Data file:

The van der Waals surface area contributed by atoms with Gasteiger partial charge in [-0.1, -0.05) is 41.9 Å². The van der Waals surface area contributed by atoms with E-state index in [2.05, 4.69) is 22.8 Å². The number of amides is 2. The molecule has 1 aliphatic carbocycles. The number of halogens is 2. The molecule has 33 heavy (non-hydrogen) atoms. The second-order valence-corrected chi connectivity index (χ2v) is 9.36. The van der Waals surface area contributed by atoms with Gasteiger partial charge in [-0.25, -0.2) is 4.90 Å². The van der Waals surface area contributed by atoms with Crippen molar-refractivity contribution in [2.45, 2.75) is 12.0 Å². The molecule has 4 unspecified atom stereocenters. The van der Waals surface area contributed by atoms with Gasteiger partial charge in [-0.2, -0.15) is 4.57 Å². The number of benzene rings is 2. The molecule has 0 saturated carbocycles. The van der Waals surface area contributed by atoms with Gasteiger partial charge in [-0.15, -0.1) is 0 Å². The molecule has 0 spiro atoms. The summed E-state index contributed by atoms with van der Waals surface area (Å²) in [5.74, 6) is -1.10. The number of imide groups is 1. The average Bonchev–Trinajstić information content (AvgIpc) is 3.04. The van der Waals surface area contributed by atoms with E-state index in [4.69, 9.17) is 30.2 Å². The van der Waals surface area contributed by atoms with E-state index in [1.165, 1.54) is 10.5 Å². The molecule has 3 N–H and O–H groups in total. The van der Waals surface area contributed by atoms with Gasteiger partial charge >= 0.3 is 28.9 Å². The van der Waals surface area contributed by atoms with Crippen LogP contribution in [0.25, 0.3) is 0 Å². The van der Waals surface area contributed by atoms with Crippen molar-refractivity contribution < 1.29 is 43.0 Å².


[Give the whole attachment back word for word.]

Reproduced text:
The van der Waals surface area contributed by atoms with Gasteiger partial charge in [-0.1, -0.05) is 41.9 Å². The van der Waals surface area contributed by atoms with E-state index in [2.05, 4.69) is 22.8 Å². The number of amides is 2. The molecule has 1 aliphatic carbocycles. The number of halogens is 2. The molecule has 33 heavy (non-hydrogen) atoms. The second-order valence-corrected chi connectivity index (χ2v) is 9.36. The van der Waals surface area contributed by atoms with Gasteiger partial charge in [-0.25, -0.2) is 4.90 Å². The van der Waals surface area contributed by atoms with Crippen molar-refractivity contribution in [2.45, 2.75) is 12.0 Å². The molecule has 4 unspecified atom stereocenters. The van der Waals surface area contributed by atoms with Gasteiger partial charge in [-0.2, -0.15) is 4.57 Å². The number of benzene rings is 2. The molecule has 0 saturated carbocycles. The van der Waals surface area contributed by atoms with Gasteiger partial charge in [-0.15, -0.1) is 0 Å². The molecule has 0 spiro atoms. The summed E-state index contributed by atoms with van der Waals surface area (Å²) in [5.74, 6) is -1.10. The number of imide groups is 1. The average Bonchev–Trinajstić information content (AvgIpc) is 3.04. The van der Waals surface area contributed by atoms with E-state index in [4.69, 9.17) is 30.2 Å². The van der Waals surface area contributed by atoms with E-state index in [1.165, 1.54) is 10.5 Å². The molecule has 3 N–H and O–H groups in total. The van der Waals surface area contributed by atoms with Gasteiger partial charge >= 0.3 is 28.9 Å². The van der Waals surface area contributed by atoms with Crippen LogP contribution in [0.25, 0.3) is 0 Å². The van der Waals surface area contributed by atoms with Crippen molar-refractivity contribution < 1.29 is 43.0 Å².